While some see only bitterness in the final days of the Democratic primary season, I figure the party will re-coalesce behind the eventual winner. In fact, this extended season had benefits, e.g. energetic grassroots movements that should merge impressively for the general election.
As I write this, Barack Obama seems the likely nominee, in which case recent battle bruises may have taught him valuable lessons. With flexibility, when reconfiguring his messages for a nationwide audience, I hope he'll ponder the importance of three issues: National Security, Science and the Plight of the Professionals.
(See below for unusual perspectives on all three.)
The first of these three issues - national security - is crucial, especially with the not-negligible possibility of some kind of emergency or dire drama occurring, between now and November. (A little advance positioning could help immensely, if tragic events do happen upon us, coincidentally, during that period. Indeed, there could be nothing more crucial.)
More generally, Democrats must overcome a reflex discomfort re: security matters. Instead, demonstrating historical acumen, they might choose to “own” this issue, the way FDR, Truman and JFK did.
National Security is the one area where the public might feel justifiably nervous about Barack Obama’s lack of experience. Democrats should remember that the man Obama is most often compared-to, John F. Kennedy, served in wartime and experienced the grim pain of battle, first-hand. At an early age, JFK wrote a best-selling book about - of all topics - national security and the dangers of allowing a lapse in readiness. If (and only if) Obama were to choose a VP nominee with very credible credentials in this area, then Democrats could make a potent issue of the GOP’s systematic demolition of our readiness, our reserves, our armed forces, our alliances, our moral high-ground, our prestige and our position of leadership in the world.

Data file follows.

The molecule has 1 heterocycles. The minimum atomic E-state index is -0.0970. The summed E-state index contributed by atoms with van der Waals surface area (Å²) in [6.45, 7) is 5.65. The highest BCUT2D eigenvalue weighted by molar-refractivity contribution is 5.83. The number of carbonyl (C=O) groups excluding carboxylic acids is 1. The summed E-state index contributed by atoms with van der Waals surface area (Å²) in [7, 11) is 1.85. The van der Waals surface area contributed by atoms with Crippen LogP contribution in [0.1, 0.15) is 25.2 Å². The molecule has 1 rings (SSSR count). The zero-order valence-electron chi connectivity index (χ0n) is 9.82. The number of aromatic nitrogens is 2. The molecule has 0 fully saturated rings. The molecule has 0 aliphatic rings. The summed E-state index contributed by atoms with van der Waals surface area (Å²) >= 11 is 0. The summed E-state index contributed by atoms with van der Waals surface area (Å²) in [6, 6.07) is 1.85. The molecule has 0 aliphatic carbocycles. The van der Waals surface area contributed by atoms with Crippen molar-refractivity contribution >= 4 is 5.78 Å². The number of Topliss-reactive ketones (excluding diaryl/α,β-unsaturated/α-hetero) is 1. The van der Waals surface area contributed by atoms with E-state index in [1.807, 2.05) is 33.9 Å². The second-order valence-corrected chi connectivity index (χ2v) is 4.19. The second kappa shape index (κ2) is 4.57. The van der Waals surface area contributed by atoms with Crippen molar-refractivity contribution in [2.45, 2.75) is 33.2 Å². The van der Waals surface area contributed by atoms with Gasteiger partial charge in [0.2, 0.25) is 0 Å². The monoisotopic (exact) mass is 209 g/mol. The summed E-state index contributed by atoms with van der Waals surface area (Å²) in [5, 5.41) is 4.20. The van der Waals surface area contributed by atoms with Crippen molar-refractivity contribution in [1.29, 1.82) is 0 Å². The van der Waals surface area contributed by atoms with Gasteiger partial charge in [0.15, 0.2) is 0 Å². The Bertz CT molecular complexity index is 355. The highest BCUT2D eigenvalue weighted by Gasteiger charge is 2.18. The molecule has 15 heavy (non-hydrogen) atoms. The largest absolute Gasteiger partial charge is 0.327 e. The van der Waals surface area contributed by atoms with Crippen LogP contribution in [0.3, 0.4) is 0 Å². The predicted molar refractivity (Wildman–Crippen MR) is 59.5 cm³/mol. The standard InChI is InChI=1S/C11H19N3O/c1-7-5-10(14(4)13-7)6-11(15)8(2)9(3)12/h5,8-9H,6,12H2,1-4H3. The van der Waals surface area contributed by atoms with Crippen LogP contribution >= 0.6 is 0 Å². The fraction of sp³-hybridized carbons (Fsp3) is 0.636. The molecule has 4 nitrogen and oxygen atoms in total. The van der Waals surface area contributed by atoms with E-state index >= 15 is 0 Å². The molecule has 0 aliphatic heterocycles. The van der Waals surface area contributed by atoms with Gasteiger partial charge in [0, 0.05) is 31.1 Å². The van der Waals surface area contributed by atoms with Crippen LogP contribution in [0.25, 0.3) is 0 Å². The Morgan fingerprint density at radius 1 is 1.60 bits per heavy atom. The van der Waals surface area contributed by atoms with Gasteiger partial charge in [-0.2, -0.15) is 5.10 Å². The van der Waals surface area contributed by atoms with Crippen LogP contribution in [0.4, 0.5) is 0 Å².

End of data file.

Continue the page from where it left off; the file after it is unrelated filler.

Those rushing to compare Barack to JFK should remember that this issue was a winner for Kennedy. He wasn’t just all-about the Peace Corps and Civil Rights. He defeated Richard Nixon in large part by preventing the Republican from seizing National Security as his personal property. (I’ll return with more about this, below.)
The second subject is a hard sell, I’ll admit. Political consultants and pollsters consistently warn candidates against raising matters of science and technology, which the pundits call “almost as boring process issues.”